Small Miracles: Descending the Rio Baker in Patagonia
by Craig Childs
This is how we reach the interior of Patagonia: spider-webbed windshield and a blown-out side-view mirror on a Mitsubishi 4×4 van carrying a crest of kayaks. A long and dusty road wanders beneath enormous summits. We come around the corner to find our raft listing badly, a wheel missing from the trailer, axle bent. How many times have you been in this position: foreign country, sitting on the side of a road, things gone awry? It’s how it works. You can only bring so much schedule and expectation into a wild place. Uncapping a bottle of pisco, we each take a shot. It is what must be done.
A flatbed the size of a yacht grinds up the road and Timmy O’neill flags it down. Our entire assemblage soon gets hoisted atop it, tied down, and we are gone again. Small miracles are everywhere. The kindness and openness out here saves us at every turn. I cannot help but think of that same kindness buried under earthquake rubble, families out here who have lost people they love. The memory and dread follows us as word comes of aftershocks and body counts. Lives are so fragile we can do nothing from here but pray.
Still driving that night, we watch the full moon rise through the Andes. The river sings in the river below. Meanwhile, this continent grinds against its neighboring plate. Everything is in motion.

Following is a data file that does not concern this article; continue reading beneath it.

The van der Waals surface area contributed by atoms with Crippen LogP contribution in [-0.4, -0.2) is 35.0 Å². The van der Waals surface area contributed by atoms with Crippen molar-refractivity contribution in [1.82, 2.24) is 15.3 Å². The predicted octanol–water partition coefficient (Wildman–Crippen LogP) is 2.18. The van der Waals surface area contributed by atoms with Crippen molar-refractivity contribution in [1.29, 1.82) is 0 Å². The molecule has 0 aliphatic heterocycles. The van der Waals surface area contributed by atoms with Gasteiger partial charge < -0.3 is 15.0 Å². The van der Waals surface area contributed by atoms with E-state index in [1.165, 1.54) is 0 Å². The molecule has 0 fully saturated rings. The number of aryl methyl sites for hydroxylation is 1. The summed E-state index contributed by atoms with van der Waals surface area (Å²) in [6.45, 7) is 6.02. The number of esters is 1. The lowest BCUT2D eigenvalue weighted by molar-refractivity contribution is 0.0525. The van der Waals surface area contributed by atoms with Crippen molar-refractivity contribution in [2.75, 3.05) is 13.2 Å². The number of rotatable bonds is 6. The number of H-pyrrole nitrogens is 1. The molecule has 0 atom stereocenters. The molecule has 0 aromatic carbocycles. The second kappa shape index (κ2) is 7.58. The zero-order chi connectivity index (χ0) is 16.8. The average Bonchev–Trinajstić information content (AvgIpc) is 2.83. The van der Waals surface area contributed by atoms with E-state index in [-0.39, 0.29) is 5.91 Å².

Dawn. I walk through the town of Puerto Rio Tranquilo to where the river meets a broad, blue-eyed lake. The arc of the sky tilts, moon sets into peaks and glaciers. The sun cracks through a high ridge. I think, these simple faces of morning would be the same if dams were here, if this pristine valley were choked with buildings and smoke, but our lives would be changed. Only one god would remain, the small gods of these round, glistening stones, and the loud mumble of the Rio Tranquilo gone.
By sunset, we reach our put-in. The Rio Baker begins.
Osprey Note: Osprey Athlete Timmy O’Neill is in Patagonia, Chile this month with James Q. Martin and company for a descent of the Rio Baker in order to capture the epic beauty and adventure of this ancient Aysen waterway. They are documenting the trip to aid local NGOs in their efforts to prevent the river from being dammed.